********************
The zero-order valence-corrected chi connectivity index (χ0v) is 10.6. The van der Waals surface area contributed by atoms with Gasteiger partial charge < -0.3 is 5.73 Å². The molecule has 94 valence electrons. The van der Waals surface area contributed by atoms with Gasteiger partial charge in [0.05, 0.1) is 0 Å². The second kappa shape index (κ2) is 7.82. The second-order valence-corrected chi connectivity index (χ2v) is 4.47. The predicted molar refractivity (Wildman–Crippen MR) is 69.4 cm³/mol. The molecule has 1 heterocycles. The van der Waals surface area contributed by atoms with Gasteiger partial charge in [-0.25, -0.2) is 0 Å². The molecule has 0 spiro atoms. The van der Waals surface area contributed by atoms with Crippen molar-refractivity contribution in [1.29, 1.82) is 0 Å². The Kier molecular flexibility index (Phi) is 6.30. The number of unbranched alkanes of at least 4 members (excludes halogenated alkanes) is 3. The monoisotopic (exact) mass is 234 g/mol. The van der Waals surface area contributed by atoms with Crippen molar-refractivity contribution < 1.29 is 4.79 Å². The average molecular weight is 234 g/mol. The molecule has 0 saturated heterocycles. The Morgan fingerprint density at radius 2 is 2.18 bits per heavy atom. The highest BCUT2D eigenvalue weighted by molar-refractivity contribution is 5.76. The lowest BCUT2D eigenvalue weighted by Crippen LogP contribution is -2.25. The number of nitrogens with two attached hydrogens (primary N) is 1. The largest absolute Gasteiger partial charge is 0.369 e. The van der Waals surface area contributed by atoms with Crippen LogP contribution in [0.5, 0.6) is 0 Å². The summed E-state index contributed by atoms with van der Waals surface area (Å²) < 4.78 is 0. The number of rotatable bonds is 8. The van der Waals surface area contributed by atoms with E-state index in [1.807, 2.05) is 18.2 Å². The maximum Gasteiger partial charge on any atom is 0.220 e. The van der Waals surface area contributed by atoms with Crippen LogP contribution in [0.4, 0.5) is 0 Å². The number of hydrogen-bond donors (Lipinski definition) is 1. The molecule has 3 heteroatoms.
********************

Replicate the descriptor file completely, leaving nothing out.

The zero-order valence-corrected chi connectivity index (χ0v) is 10.6. The van der Waals surface area contributed by atoms with Gasteiger partial charge < -0.3 is 5.73 Å². The molecule has 94 valence electrons. The van der Waals surface area contributed by atoms with Gasteiger partial charge in [0.05, 0.1) is 0 Å². The second kappa shape index (κ2) is 7.82. The second-order valence-corrected chi connectivity index (χ2v) is 4.47. The predicted molar refractivity (Wildman–Crippen MR) is 69.4 cm³/mol. The molecule has 1 heterocycles. The van der Waals surface area contributed by atoms with Gasteiger partial charge in [-0.25, -0.2) is 0 Å². The molecule has 0 spiro atoms. The van der Waals surface area contributed by atoms with Crippen molar-refractivity contribution in [1.29, 1.82) is 0 Å². The Kier molecular flexibility index (Phi) is 6.30. The number of unbranched alkanes of at least 4 members (excludes halogenated alkanes) is 3. The monoisotopic (exact) mass is 234 g/mol. The van der Waals surface area contributed by atoms with Crippen molar-refractivity contribution < 1.29 is 4.79 Å². The average molecular weight is 234 g/mol. The molecule has 0 saturated heterocycles. The Morgan fingerprint density at radius 2 is 2.18 bits per heavy atom. The highest BCUT2D eigenvalue weighted by molar-refractivity contribution is 5.76. The lowest BCUT2D eigenvalue weighted by Crippen LogP contribution is -2.25. The number of nitrogens with two attached hydrogens (primary N) is 1. The largest absolute Gasteiger partial charge is 0.369 e. The van der Waals surface area contributed by atoms with Crippen LogP contribution in [0.5, 0.6) is 0 Å². The summed E-state index contributed by atoms with van der Waals surface area (Å²) < 4.78 is 0. The number of rotatable bonds is 8. The van der Waals surface area contributed by atoms with E-state index in [1.807, 2.05) is 18.2 Å². The maximum Gasteiger partial charge on any atom is 0.220 e. The van der Waals surface area contributed by atoms with Crippen LogP contribution in [0.4, 0.5) is 0 Å². The number of hydrogen-bond donors (Lipinski definition) is 1. The molecule has 3 heteroatoms.